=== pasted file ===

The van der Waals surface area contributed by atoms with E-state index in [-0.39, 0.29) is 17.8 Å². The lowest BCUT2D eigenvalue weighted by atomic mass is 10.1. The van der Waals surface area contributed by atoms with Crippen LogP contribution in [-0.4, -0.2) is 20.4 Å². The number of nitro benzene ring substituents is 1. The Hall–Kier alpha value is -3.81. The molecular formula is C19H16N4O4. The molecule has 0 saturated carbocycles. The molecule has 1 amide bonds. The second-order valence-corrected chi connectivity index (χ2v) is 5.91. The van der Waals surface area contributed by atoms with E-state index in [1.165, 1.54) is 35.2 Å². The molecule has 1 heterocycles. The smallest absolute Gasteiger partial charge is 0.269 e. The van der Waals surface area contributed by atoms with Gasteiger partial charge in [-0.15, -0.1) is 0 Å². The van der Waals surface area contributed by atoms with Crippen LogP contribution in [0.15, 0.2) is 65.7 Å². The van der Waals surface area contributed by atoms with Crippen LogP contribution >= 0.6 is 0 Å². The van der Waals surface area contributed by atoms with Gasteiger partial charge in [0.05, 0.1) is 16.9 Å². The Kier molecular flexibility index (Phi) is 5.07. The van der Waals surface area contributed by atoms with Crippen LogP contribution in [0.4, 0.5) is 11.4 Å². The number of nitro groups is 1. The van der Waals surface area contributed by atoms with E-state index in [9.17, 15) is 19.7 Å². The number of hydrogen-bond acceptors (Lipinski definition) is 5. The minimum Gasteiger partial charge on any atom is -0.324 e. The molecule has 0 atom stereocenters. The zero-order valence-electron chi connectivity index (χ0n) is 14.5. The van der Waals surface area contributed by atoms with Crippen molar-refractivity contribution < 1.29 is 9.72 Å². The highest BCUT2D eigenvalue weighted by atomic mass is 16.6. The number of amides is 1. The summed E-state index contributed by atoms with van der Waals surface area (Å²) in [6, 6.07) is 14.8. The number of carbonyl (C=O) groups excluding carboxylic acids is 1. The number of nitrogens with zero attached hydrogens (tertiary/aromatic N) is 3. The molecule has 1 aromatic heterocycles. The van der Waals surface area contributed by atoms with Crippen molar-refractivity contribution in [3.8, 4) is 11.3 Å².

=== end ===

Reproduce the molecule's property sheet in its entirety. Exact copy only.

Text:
The van der Waals surface area contributed by atoms with E-state index in [-0.39, 0.29) is 17.8 Å². The lowest BCUT2D eigenvalue weighted by atomic mass is 10.1. The van der Waals surface area contributed by atoms with Crippen LogP contribution in [-0.4, -0.2) is 20.4 Å². The number of nitro benzene ring substituents is 1. The Hall–Kier alpha value is -3.81. The molecular formula is C19H16N4O4. The molecule has 0 saturated carbocycles. The molecule has 1 amide bonds. The second-order valence-corrected chi connectivity index (χ2v) is 5.91. The van der Waals surface area contributed by atoms with E-state index in [1.165, 1.54) is 35.2 Å². The molecule has 1 heterocycles. The smallest absolute Gasteiger partial charge is 0.269 e. The van der Waals surface area contributed by atoms with Gasteiger partial charge in [-0.15, -0.1) is 0 Å². The van der Waals surface area contributed by atoms with Crippen LogP contribution in [0.15, 0.2) is 65.7 Å². The van der Waals surface area contributed by atoms with Crippen LogP contribution >= 0.6 is 0 Å². The van der Waals surface area contributed by atoms with Gasteiger partial charge in [0.05, 0.1) is 16.9 Å². The Kier molecular flexibility index (Phi) is 5.07. The van der Waals surface area contributed by atoms with Crippen LogP contribution in [0.4, 0.5) is 11.4 Å². The number of nitro groups is 1. The van der Waals surface area contributed by atoms with E-state index in [9.17, 15) is 19.7 Å². The number of hydrogen-bond acceptors (Lipinski definition) is 5. The minimum Gasteiger partial charge on any atom is -0.324 e. The molecule has 0 atom stereocenters. The zero-order valence-electron chi connectivity index (χ0n) is 14.5. The van der Waals surface area contributed by atoms with Crippen molar-refractivity contribution < 1.29 is 9.72 Å². The highest BCUT2D eigenvalue weighted by atomic mass is 16.6. The number of amides is 1. The summed E-state index contributed by atoms with van der Waals surface area (Å²) in [6, 6.07) is 14.8. The number of carbonyl (C=O) groups excluding carboxylic acids is 1. The number of nitrogens with zero attached hydrogens (tertiary/aromatic N) is 3. The molecule has 1 aromatic heterocycles. The van der Waals surface area contributed by atoms with Crippen molar-refractivity contribution in [3.8, 4) is 11.3 Å².